On audio’s place in the world of literature.
by A. É. Coleman, Fiction Reader
I am attempting to answer a question.
In the November 2016 issue of JSTOR Daily, Rebecca Rego Barry discussed the history of audio books in its relationship to the future of print. Initially, I dismissed the charge that “listening was ‘a lazy man’s way of reading’” as the luddite’s battle cry. After all, Barry was referencing the initial response to the Library of Congress’ introduction of “talking books” in 1934. That battle had long since been won I thought, and so, the antiquarian chest beating looked almost quaint in hindsight.
As I neared the end of the article though, I found philosophy professor, William Irwin quoted in 2009 as admitting that he hid his “audio habit” from colleagues as well as his more judgmental students for fear that they would see his taste for audio as a sign of the intellectual end times. Upon further investigation, I discovered that Irwin wasn’t alone in his fear of social castigation. Even scholars such as Jessica E. Moyer who specializes in YA reading habits has been occasionally fought skewed data that does not include YA listening habits seeing as how that’s not “real” reading.
It would appear, like some horrible rash, the luddites are not gone. Nor is this irrational bias against audio in the face of print. The great irony is that audio was the original story telling format. Print is the beloved usurper.
Here then lies my question. This mentality toward audio presentations of print works is so foreign to me that it is difficult to even address the topic. What about audio technology elicits such hostility? Surely it can’t be sloth since, by definition, such ire requires energy. Granted, the pseudo-intellectual appeal of having something to thumb one’s nose at knows no bounds, but why has the target of this thumbing taken this particular shape? And is there some aspect of this discussion that should worry Arkana as we, its editorial staff, move forward in adding audio to our website?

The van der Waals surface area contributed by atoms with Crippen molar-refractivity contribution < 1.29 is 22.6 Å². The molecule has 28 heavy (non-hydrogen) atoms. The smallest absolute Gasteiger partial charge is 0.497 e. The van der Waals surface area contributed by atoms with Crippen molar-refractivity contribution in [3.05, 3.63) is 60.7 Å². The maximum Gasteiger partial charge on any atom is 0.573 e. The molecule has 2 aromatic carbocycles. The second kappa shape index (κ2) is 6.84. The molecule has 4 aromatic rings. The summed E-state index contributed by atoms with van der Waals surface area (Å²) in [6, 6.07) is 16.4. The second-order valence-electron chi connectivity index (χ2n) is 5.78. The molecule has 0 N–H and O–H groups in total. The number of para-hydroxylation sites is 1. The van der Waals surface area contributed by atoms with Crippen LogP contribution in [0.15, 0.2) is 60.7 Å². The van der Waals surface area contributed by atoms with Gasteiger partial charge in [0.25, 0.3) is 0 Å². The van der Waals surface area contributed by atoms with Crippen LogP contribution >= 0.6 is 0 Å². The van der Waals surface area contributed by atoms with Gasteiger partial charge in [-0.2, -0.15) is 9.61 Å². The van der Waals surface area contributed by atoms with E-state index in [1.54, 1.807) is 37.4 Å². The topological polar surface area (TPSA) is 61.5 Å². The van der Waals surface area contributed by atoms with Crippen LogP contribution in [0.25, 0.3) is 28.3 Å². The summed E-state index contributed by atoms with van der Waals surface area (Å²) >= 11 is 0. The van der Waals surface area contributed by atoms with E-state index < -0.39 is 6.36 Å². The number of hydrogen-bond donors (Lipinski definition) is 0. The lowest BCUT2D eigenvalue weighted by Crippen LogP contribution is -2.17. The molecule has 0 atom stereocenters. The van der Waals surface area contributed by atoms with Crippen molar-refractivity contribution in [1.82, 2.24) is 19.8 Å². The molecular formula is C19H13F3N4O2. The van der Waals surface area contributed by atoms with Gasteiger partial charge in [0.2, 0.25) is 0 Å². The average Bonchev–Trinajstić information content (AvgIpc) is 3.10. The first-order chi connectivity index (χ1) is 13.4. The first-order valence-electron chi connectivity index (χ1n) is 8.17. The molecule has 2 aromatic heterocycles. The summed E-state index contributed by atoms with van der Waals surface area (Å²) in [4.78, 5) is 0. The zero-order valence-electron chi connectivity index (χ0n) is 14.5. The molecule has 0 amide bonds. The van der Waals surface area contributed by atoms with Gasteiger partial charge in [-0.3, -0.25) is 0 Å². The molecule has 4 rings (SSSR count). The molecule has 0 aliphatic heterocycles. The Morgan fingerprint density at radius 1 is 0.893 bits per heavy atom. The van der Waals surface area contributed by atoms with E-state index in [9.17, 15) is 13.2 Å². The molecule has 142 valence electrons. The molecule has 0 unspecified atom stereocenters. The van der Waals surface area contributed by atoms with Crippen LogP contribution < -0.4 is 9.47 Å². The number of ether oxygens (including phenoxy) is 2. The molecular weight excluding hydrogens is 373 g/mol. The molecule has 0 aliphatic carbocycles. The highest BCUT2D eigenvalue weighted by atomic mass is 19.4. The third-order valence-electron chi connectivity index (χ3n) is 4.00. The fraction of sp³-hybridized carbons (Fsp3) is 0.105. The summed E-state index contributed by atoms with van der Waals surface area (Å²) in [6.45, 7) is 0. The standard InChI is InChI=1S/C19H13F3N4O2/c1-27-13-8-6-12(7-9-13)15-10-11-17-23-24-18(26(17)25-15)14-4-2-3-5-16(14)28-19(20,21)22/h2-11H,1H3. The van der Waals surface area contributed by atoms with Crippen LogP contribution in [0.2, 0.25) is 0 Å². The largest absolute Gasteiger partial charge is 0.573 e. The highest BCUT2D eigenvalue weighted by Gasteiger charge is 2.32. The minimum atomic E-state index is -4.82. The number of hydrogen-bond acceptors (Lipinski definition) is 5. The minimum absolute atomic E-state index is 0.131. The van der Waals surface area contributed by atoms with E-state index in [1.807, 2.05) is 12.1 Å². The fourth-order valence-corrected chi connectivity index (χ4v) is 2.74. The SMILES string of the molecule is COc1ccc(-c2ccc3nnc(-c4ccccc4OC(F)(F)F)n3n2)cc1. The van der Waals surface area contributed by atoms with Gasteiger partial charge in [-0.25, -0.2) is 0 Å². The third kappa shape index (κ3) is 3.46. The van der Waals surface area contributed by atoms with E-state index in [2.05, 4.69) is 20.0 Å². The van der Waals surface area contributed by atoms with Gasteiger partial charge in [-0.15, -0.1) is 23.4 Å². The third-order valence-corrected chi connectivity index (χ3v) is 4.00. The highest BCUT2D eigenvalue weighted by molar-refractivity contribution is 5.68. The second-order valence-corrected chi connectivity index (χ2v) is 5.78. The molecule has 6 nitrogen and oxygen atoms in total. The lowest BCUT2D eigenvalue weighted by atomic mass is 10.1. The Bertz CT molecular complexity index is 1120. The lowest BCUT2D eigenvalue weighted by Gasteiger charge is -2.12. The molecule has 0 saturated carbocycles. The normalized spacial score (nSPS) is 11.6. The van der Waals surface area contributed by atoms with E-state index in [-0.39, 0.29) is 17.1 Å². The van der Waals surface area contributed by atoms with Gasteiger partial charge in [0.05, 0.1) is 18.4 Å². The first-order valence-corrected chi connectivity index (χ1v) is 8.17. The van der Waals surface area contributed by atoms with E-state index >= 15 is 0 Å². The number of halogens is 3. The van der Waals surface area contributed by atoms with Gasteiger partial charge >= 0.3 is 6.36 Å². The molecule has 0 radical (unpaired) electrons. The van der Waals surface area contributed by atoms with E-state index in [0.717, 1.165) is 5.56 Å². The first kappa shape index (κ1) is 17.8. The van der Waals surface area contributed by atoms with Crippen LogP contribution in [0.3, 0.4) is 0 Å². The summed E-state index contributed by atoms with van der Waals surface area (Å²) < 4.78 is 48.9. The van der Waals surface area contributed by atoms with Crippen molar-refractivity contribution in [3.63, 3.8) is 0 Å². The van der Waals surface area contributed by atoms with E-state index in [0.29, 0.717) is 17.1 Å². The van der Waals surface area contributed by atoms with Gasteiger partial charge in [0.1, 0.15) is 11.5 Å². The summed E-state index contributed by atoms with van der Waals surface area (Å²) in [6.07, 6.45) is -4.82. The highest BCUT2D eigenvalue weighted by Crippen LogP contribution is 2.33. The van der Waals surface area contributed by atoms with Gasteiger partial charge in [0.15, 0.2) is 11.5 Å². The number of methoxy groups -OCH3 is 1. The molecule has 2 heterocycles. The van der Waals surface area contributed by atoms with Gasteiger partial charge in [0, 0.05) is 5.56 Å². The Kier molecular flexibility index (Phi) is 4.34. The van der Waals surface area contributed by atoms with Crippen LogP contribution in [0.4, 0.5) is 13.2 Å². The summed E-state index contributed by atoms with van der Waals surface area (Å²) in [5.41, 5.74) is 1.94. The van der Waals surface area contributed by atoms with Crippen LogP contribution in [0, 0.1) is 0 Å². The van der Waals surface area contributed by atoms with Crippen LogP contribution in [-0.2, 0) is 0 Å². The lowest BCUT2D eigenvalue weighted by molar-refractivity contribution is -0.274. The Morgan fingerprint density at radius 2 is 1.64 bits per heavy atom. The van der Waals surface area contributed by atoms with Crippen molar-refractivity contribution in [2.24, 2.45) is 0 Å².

There are legitimate discussions to be had about the impact of this. Our choices as an editorial staff affect what literature is given a platform, what art reaches the population, and thus, we choose the face of art. For a host of reasons–aesthetic, practical, and arbitrary–we decide what issues are important, what messages are worth transmitting. We are gate keepers of thought. In the words of narrator Barbara Rosenblat, “A gifted audio recording artist can elevate less-than-stellar writing to someplace[sic] very new.” Should we choose to elevate less than stellar work? Does that act, in and of itself, create a new piece of art? And if so, does that put the editors and narrator in the position of artists themselves? Technology constantly introduces new questions of ownership, creation, and the nature of art.
Which I personally find extremely fascinating.
Perhaps that is the answer then. Perhaps the hostility that’s been elicited is not mere elitism and white-male-beard-stroking. Perhaps it is in fact a reaction to fear and to intellectual sloth.
We continue to tread further into uncharted waters with technology, and it is human nature to fear the unknown. Those that oppose recordings and view it as not being “real” writing fear being forced to back into the position of the student, of not knowing, and of having to be humble to the questions. It’s hard work to think and tackle the questions introduced by that which is unfamiliar, but it’s much easier to use the intellect you’ve already got to dismiss it all as fluff.
Originally from Oklahoma, A. É. Coleman writes fiction, comics, and questionable poetry. He’s a Navy vet who owns cats, plays bagpipes, and listens to science podcasts while pursuing his MFA in Creative Writing at the University of Central Arkansas.